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Outside the Monochromatic Frame

Nabanipa Bhattacharjee

By Manoj Kumar Panda . Translated from the Odiya by Snehaprava Das
Speaking Tiger Publications, New Delhi, 2016, pp. 209, Rs. 299.00

VOLUME XL NUMBER 9 September 2016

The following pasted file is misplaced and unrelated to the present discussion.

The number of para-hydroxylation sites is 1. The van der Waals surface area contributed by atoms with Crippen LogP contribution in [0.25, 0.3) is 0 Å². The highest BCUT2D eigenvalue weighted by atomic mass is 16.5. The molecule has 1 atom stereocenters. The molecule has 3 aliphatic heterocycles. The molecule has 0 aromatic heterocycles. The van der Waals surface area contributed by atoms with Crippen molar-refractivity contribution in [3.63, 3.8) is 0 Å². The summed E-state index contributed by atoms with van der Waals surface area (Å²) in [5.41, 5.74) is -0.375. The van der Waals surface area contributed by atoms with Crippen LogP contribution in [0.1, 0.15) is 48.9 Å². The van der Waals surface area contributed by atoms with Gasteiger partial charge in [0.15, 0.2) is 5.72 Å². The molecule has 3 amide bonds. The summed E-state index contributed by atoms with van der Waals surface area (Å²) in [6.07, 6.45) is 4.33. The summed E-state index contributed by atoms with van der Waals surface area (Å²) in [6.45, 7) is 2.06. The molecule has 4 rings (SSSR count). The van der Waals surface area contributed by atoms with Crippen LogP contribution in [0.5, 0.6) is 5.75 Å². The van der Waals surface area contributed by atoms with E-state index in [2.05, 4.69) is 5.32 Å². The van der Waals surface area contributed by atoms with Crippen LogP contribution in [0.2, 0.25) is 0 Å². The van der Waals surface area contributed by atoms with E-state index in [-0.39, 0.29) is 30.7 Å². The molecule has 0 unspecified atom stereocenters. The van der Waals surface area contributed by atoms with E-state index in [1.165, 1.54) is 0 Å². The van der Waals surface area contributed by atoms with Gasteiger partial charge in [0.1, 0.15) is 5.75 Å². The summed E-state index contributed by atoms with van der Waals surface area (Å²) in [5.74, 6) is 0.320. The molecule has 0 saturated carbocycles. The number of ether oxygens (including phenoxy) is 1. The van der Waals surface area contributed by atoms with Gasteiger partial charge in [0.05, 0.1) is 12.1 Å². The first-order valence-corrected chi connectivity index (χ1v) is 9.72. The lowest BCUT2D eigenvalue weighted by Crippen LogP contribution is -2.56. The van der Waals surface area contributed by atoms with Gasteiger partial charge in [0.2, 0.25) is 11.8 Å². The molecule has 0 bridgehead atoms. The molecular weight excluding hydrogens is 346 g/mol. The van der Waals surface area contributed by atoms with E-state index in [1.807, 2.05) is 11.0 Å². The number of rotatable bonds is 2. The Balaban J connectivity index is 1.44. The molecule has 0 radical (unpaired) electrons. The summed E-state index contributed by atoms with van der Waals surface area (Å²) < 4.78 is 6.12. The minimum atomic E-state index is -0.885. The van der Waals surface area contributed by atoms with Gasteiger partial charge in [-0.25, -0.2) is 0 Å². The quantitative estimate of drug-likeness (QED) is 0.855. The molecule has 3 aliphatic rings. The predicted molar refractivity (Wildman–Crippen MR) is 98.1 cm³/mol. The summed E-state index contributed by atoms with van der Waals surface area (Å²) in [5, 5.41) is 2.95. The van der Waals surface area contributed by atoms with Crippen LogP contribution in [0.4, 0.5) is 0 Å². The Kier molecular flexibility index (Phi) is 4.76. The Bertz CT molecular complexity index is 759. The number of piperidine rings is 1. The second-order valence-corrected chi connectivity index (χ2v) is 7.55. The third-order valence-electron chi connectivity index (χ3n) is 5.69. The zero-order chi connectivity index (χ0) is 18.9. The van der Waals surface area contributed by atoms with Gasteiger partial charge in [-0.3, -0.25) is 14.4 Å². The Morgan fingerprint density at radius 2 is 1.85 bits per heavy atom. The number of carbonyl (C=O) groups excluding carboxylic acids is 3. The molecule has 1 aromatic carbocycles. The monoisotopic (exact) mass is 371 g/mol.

The Man Booker International Prize (MBIP) was awarded this year to Han Kang, a South Korean writer, for her novel The Vegetarians.* The MBIP 2016 attracted global attention not only due to the merit of the novel but also for the fact that it ‘celebrated’, as a MBIP web-post states, ‘the finest global fiction in translation’. Deborah Smith, the English translator of the novel, was thus accorded equal recognition by the MBIP committee: the prize money was evenly shared by them as was the glory. Indeed, as a Literature Across Frontiers report suggests, due to remarkable increase, in the visibility of translated books, and the translators themselves, translated literature (TL) is no longer a niche interest which ‘appeals only to a discerning but limited readership’ (The Guardian, 16 May, 2016). Recent surveys carried out by agencies such as Nielsen show that the global TL market is expanding like never before. India being no exception has also seen a rise in demand for TL or more specifically, Indian Literature in English Translation (ILET). ILET, its long and rich history marked by contributions of the likes of the famous A.K. Ramanujan notwithstanding, always had, due to the predominance of Indian Writing in English, a somewhat small and uneasy presence in the Indian literary scene. But, fortunately, things seem to be changing and ILET is less of a side-player now, thanks to a new generation of competent translators, enthusiastic publishers, and eager readers. This is precisely why writers like Manoj Kumar Panda, who was awarded the Sarala Puraskar for (Odia) Literature in 2015, could find Snehaprava Das, Speaking Tiger Books, and this reader-reviewer to (respectively) translate, publish and read his stories. One Thousand Days in a Refrigerator is a collection of fourteen short stories originally written in Odia, and translated into English by Snehaprava Das. Translation, we are all aware, is an extremely difficult and challenging enterprise. And yet we see translators like Das (or say, Arunava Sinha from West Bengal) boldly take the risk of offering us an ‘authentic’ taste of vernacular literature. The translator’s excellent note on Panda’s postmodern approach, ‘many-faceted symbolism’, structurally experimental style, and above all, engagement with the ever-transforming meaning(s) of the real (pp. 201– 207) contextualizes the stories. They thus present to the readers a ‘thick [and] detailed’ world, to quote Italo Calvino from If on a Winter’s Night a Traveller, where the corporeal and the spiritual, fact ...

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